I have asked James Corbin, MSW, LSW, the speaker for our webinar VLE 3: Rebuilding Attachments with Military Children Utilizing Play Therapy, to answer some questions about Play Therapy to orient those of us who wish to know a little bit more.

What is Play Therapy?

Play therapy is a form of individual therapy primarily with children ages 2-12 (though can be used in forms with adolescent, adult, and family (filial) work as well).  It comes in two general forms – Directive – involving therapeutic games, play therapy equipment, and planned activities with a clear therapeutic focus; and Non-directive (or ‘child-centered’ therapy) which employs a humanistic, Rogerian form of non-directed play.

How is Play Therapy different than other types of therapy with children?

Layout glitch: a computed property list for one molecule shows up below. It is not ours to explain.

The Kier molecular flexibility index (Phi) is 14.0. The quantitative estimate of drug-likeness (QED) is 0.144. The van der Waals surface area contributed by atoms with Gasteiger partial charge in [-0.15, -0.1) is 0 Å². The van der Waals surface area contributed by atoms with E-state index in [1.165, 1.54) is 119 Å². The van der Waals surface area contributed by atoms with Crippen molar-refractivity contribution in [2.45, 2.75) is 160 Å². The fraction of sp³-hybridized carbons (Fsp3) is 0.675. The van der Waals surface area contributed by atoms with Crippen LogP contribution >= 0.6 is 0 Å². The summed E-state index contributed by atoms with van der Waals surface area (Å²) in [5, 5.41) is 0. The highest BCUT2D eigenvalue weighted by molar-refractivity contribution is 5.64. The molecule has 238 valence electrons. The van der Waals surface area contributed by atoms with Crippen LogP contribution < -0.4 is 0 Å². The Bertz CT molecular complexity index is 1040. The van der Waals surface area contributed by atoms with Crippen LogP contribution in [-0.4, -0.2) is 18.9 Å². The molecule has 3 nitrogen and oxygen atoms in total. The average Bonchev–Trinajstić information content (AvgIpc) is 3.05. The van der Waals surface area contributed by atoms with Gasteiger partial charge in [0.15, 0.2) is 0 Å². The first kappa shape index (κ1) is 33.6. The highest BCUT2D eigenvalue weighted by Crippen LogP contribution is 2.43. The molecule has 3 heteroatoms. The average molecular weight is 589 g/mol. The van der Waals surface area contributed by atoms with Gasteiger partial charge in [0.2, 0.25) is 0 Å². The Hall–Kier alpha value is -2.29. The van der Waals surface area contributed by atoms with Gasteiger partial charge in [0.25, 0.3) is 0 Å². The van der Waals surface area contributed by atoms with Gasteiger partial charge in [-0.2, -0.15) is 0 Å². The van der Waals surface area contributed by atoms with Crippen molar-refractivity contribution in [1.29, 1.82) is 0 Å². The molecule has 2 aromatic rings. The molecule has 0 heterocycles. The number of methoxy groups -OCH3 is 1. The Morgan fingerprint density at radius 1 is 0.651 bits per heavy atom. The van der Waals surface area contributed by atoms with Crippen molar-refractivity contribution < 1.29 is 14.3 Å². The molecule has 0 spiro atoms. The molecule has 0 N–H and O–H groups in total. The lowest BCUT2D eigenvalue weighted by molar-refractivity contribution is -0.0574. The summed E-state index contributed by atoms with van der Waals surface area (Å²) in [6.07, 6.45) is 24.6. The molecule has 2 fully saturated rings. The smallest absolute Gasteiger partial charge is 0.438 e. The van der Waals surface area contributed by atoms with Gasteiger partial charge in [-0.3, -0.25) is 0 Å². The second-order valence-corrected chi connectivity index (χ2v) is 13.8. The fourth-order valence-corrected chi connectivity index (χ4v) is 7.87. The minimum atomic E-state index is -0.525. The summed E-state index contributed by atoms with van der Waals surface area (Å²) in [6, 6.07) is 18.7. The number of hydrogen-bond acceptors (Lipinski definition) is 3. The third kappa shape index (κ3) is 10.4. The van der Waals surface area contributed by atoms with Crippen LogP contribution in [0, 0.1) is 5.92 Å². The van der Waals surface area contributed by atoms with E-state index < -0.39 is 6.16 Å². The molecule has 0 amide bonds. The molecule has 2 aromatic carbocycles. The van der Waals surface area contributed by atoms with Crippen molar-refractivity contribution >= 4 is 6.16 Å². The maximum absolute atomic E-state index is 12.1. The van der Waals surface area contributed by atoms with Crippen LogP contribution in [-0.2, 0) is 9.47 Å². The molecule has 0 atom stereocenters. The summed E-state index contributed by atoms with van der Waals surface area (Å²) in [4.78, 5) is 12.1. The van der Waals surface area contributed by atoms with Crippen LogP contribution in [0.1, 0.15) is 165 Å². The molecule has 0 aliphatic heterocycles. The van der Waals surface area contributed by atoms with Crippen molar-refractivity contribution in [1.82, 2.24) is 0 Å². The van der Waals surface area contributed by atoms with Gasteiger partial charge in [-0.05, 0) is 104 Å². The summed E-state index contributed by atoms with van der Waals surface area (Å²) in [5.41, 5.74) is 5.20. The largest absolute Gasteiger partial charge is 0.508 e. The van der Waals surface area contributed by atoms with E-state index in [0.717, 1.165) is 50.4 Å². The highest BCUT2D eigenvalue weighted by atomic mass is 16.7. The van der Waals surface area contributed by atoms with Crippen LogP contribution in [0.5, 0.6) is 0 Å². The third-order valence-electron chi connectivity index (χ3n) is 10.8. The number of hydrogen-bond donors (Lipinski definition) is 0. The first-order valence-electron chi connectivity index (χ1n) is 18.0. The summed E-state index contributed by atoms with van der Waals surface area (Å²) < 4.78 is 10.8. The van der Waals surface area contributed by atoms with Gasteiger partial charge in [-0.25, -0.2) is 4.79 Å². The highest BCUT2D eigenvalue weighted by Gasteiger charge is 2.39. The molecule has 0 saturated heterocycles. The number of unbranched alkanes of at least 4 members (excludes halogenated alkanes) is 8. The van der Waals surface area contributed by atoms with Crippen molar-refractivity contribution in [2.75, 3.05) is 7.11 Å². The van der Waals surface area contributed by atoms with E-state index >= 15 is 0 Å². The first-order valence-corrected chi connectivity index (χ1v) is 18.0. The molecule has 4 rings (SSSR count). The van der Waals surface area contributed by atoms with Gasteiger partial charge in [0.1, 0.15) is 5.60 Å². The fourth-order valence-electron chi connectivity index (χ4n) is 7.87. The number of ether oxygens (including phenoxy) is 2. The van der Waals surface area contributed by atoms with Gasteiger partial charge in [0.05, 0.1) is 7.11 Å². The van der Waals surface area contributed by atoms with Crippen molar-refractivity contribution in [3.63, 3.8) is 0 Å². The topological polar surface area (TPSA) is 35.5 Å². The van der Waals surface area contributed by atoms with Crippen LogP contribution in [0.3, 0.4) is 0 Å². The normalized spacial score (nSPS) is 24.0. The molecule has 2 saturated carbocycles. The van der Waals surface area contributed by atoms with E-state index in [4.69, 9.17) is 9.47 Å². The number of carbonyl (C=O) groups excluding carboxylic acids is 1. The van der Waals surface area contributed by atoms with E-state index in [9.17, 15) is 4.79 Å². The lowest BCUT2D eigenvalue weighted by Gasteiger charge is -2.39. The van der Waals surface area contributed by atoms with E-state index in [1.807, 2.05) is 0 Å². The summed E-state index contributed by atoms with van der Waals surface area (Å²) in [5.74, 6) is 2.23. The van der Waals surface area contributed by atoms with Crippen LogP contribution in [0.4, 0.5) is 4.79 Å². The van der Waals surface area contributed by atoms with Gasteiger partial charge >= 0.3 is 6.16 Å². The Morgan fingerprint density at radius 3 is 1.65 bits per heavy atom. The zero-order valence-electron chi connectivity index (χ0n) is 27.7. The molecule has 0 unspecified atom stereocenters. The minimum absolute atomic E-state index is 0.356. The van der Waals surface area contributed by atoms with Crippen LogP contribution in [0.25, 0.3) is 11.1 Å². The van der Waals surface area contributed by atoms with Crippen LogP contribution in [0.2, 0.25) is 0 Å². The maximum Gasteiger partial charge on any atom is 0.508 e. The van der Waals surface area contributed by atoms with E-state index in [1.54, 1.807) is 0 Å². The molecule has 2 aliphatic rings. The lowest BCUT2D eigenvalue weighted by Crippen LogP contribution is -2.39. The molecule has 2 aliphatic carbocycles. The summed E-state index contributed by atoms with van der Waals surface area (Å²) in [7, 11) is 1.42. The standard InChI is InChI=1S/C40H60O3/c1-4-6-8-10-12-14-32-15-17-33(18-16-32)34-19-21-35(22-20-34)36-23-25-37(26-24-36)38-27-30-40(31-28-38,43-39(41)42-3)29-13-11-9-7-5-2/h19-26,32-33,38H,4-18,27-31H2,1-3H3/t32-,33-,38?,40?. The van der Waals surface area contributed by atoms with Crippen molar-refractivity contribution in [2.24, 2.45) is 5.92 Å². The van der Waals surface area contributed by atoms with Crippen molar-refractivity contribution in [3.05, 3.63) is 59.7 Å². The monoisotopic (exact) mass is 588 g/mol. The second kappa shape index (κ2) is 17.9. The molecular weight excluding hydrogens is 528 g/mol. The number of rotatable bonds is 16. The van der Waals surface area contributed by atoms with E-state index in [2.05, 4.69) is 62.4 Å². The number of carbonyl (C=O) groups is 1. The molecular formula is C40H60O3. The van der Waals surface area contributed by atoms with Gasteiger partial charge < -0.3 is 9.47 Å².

Play therapy distinguishes itself from other forms of ‘talk therapies’ by the employment of play therapy ‘equipment’ that facilitates expression, therapeutic action (problem-solving, role-playing, active learning, etc.) and is facilitated by any therapist trained specifically in the use of play therapy in its various forms.

What is your favorite thing about Play Therapy?

Play therapy works uniquely with children to help them to explore areas of their experience and lives in a very natural, comfortable, and familiar way.  Play therapy can be used alongside other forms of more traditional individual and family approaches to therapy.

How can Play Therapy be helpful for military families?

Play therapy is a well-suited form of therapy for military families as it allows children to express, explore, and solve their own problems with separation, loss, and other issues that are unique to military families.